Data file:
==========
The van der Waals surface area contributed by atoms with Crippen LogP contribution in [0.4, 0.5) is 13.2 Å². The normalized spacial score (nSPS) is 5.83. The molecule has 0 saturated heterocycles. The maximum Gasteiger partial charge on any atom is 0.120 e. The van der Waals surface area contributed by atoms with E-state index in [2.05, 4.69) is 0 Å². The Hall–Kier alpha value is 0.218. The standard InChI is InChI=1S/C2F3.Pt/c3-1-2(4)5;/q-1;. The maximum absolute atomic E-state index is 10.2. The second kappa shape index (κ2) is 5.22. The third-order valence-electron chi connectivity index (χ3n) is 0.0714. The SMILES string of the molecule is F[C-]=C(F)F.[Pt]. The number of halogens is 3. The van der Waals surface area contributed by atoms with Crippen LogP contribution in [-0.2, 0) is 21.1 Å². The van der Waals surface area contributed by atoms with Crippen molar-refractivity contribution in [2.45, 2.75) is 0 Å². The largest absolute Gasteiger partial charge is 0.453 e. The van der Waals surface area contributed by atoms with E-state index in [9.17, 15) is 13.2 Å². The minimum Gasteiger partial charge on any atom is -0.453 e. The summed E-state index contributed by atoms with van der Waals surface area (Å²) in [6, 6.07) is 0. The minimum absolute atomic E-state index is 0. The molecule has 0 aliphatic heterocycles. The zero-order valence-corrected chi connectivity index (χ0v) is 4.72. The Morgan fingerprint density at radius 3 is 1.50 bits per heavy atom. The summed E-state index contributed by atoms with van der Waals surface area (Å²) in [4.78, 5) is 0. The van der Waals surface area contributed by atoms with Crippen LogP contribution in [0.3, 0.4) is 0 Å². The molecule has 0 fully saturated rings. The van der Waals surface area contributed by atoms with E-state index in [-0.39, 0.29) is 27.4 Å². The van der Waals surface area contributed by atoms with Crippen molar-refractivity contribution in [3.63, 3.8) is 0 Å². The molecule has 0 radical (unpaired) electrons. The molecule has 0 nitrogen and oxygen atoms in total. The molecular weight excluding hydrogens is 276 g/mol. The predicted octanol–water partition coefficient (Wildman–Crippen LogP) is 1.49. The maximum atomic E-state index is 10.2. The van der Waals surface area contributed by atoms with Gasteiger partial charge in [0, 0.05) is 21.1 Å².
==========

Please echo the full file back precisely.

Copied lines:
The van der Waals surface area contributed by atoms with Crippen LogP contribution in [0.4, 0.5) is 13.2 Å². The normalized spacial score (nSPS) is 5.83. The molecule has 0 saturated heterocycles. The maximum Gasteiger partial charge on any atom is 0.120 e. The van der Waals surface area contributed by atoms with E-state index in [2.05, 4.69) is 0 Å². The Hall–Kier alpha value is 0.218. The standard InChI is InChI=1S/C2F3.Pt/c3-1-2(4)5;/q-1;. The maximum absolute atomic E-state index is 10.2. The second kappa shape index (κ2) is 5.22. The third-order valence-electron chi connectivity index (χ3n) is 0.0714. The SMILES string of the molecule is F[C-]=C(F)F.[Pt]. The number of halogens is 3. The van der Waals surface area contributed by atoms with Crippen LogP contribution in [-0.2, 0) is 21.1 Å². The van der Waals surface area contributed by atoms with Crippen molar-refractivity contribution in [2.45, 2.75) is 0 Å². The largest absolute Gasteiger partial charge is 0.453 e. The van der Waals surface area contributed by atoms with E-state index in [9.17, 15) is 13.2 Å². The minimum Gasteiger partial charge on any atom is -0.453 e. The summed E-state index contributed by atoms with van der Waals surface area (Å²) in [6, 6.07) is 0. The minimum absolute atomic E-state index is 0. The molecule has 0 aliphatic heterocycles. The zero-order valence-corrected chi connectivity index (χ0v) is 4.72. The Morgan fingerprint density at radius 3 is 1.50 bits per heavy atom. The summed E-state index contributed by atoms with van der Waals surface area (Å²) in [4.78, 5) is 0. The van der Waals surface area contributed by atoms with Crippen LogP contribution in [0.3, 0.4) is 0 Å². The molecule has 0 fully saturated rings. The van der Waals surface area contributed by atoms with E-state index in [-0.39, 0.29) is 27.4 Å². The van der Waals surface area contributed by atoms with Crippen molar-refractivity contribution in [3.63, 3.8) is 0 Å². The molecule has 0 radical (unpaired) electrons. The molecule has 0 nitrogen and oxygen atoms in total. The molecular weight excluding hydrogens is 276 g/mol. The predicted octanol–water partition coefficient (Wildman–Crippen LogP) is 1.49. The maximum atomic E-state index is 10.2. The van der Waals surface area contributed by atoms with Gasteiger partial charge in [0, 0.05) is 21.1 Å².